Monday, June 28, 2010

Rorech/Negrin victory, Part I

The Securities and Exchange Commission's case against Jon-Paul Rorech of Deutsche Bank and Renato Negrin of the Millennium hedge fund -- a case that the Manhattan federal court derailed Friday -- attracted a good deal of attention when it was first filed, in May 2009.

Here is the Reuters coverage from that time, for example.

The man-bites-dog reason for the interest is that this was the first insider trading case involving what had only then become a headline-worthy sort of instrument in the mainstream media, credit default swaps (CDS). In this case, the CDSs' were bets for or against the solvency of a Dutch media company, VNU, which was a client of Deutsche Bank.

The case was a test of a new theory of jurisdiction for the SEC based upon the Commodity Futures Modernization Act of 2000, which extended the SEC's enforcement authority to "securities-based swap agreement[s]."

Here's an analysis that Law360 did in August.

Those of you who have a PACER subscription can read Judge Koeltl's decision dismissing the case Friday. Be assured, there is no charge for viewing opinions. But be warned, this one is 122 pages long.

The Wall Street Journal this morning has headlned it on p. C1 (the prime real estate for real finance wonks -- let the 'casual reader' look to A1!): "SEC Loss Shows Difficulty of Insider Cases," with the byline to Kara Scannell.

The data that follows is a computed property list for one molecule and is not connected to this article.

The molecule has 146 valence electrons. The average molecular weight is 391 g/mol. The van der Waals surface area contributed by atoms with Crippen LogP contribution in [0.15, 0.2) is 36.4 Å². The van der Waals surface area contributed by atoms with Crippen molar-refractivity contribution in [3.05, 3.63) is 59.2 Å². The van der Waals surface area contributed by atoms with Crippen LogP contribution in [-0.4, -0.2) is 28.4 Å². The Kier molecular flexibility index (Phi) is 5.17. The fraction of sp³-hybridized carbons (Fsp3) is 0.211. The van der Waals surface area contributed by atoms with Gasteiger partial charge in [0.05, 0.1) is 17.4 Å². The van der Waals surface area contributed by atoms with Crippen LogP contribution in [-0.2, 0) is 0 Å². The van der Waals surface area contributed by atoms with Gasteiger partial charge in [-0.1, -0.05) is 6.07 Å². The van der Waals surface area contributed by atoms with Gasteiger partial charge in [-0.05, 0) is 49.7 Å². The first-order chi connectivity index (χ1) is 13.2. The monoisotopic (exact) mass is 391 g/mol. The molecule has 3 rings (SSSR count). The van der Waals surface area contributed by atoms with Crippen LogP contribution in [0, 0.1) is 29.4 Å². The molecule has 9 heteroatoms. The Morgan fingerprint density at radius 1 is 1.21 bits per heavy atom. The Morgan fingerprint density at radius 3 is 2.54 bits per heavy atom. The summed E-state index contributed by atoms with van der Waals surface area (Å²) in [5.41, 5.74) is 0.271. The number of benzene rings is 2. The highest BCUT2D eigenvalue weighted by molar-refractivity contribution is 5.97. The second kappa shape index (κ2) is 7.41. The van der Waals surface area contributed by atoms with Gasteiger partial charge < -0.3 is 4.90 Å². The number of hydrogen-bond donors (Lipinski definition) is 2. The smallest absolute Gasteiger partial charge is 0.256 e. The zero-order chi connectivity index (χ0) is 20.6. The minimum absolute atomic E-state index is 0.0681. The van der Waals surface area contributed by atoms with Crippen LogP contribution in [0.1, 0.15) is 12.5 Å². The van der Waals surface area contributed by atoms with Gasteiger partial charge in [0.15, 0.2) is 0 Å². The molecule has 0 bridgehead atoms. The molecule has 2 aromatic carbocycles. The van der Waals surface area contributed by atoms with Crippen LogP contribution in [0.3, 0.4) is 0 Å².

Frankly, I think that headline itself exhibits exactly the wrong emphasis. (Scannell of course can't be blamed for the headline.) We shouldn't worry about the costs imposed upon the poor SEC as it brings tricky enforcement actions pushing the boundaries of its jurisdiction. They'll be all right, the world is full of porn whereby they can console themselves. We should be concerned, rather, by the individuals whose lives are disrupted by the very act of bringing such a case. Courtroom vindication a year later doesn't give you that year of your life back.

The court conducted a non-jury trial of the case from April 7 to April 28 of this year. It has now issued its findings of fact and of law.

The only good news from the pro-enforcement point of view (never my own) is that the court agreed with the SEC about what Congress had meant to do with that CFMA language I quoted above. Koeltl writes, "[The] CDSs at issue in this case are security-based swap agreements for the purposes of section 206B of the Gramm-Leach-Bliley Act and are subject to 10(b)'s antifraud provisions...."

The bad news for enforcers? He didn't buy anything else they tried to sell him.

I hope to come back to this tomorrow.

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